Author(s): Elder DE
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Abstract Melanocytic nevi, which are benign tumors of melanocytes, may have occasional cosmetic significance but, for the most part, they are important only in relation to melanoma. Nevi are the most important simulants of melanoma, both clinically and histologically, and can usually be reliably distinguished from melanomas using published criteria. Some lesions are characterized by greater degrees of atypia and may be more difficult to diagnose. Dysplastic nevi are among the most important simulants of melanoma. Nevi may also be important as potential precursors of melanoma; however, most nevi are stable and will not progress to malignancy. Nevi are vastly more common than melanomas and the rate of progression of individual lesions is very low. Therefore, nevi are not as a rule managed by wholesale excision to prevent melanoma. Nevi are also important as risk markers, identifying individuals at greater risk of developing melanoma in the future. Dysplastic nevi and, to a lesser extent, common acquired and congenital nevi are among the most important melanoma risk markers. Nevi of special sites have been identified as nevi that may show atypical features suggestive of a dysplastic nevus or of a melanoma. However, they are not risk markers and they are not malignancies. Nevi of genital skin, acral skin, and flexural skin are among the most important 'nevi of special sites'. It is important, in considering the differential diagnosis of a lesion in a special site, to avoid overcalling such a lesion as a melanoma or a dysplastic nevus because this could lead to excessive treatment. Conversely, it is important to avoid undercalling a lesion that is a dysplastic nevus or a melanoma as a nevus of special sites, because in this circumstance a patient could lose the opportunity either for surveillance to recognize a developing melanoma at an early, curable stage, or for definitive treatment of an established malignancy. In this monograph, dysplastic nevi and nevi of special sites are compared and contrasted in relation to melanoma.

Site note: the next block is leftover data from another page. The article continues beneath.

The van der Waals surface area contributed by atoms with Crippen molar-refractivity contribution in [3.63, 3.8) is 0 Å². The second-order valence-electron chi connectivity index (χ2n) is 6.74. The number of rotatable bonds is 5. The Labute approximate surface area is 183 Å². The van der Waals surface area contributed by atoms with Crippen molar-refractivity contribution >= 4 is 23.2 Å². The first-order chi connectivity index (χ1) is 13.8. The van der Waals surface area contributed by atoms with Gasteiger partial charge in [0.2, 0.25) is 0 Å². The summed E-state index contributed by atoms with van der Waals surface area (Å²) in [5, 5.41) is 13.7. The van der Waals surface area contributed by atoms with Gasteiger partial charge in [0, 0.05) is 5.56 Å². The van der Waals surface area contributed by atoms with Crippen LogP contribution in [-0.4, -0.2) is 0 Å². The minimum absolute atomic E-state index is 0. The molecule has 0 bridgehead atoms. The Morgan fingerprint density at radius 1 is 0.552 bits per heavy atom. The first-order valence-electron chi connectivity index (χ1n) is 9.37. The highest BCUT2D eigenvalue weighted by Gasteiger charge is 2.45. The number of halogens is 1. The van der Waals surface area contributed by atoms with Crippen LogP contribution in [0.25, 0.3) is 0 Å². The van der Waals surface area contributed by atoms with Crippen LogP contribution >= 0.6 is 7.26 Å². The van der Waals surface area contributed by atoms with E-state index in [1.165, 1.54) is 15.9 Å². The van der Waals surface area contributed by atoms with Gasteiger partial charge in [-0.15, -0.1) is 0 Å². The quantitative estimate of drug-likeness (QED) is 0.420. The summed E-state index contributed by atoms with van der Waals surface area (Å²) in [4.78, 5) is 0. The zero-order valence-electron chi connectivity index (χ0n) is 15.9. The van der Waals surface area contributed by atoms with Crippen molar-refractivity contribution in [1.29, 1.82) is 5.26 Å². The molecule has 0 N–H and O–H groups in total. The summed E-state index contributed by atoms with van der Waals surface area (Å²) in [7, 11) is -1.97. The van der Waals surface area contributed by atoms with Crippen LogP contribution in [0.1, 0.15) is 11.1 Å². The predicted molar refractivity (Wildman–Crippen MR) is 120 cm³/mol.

This article was published in Mod Pathol
and referenced in Journal of Clinical & Experimental Dermatology Research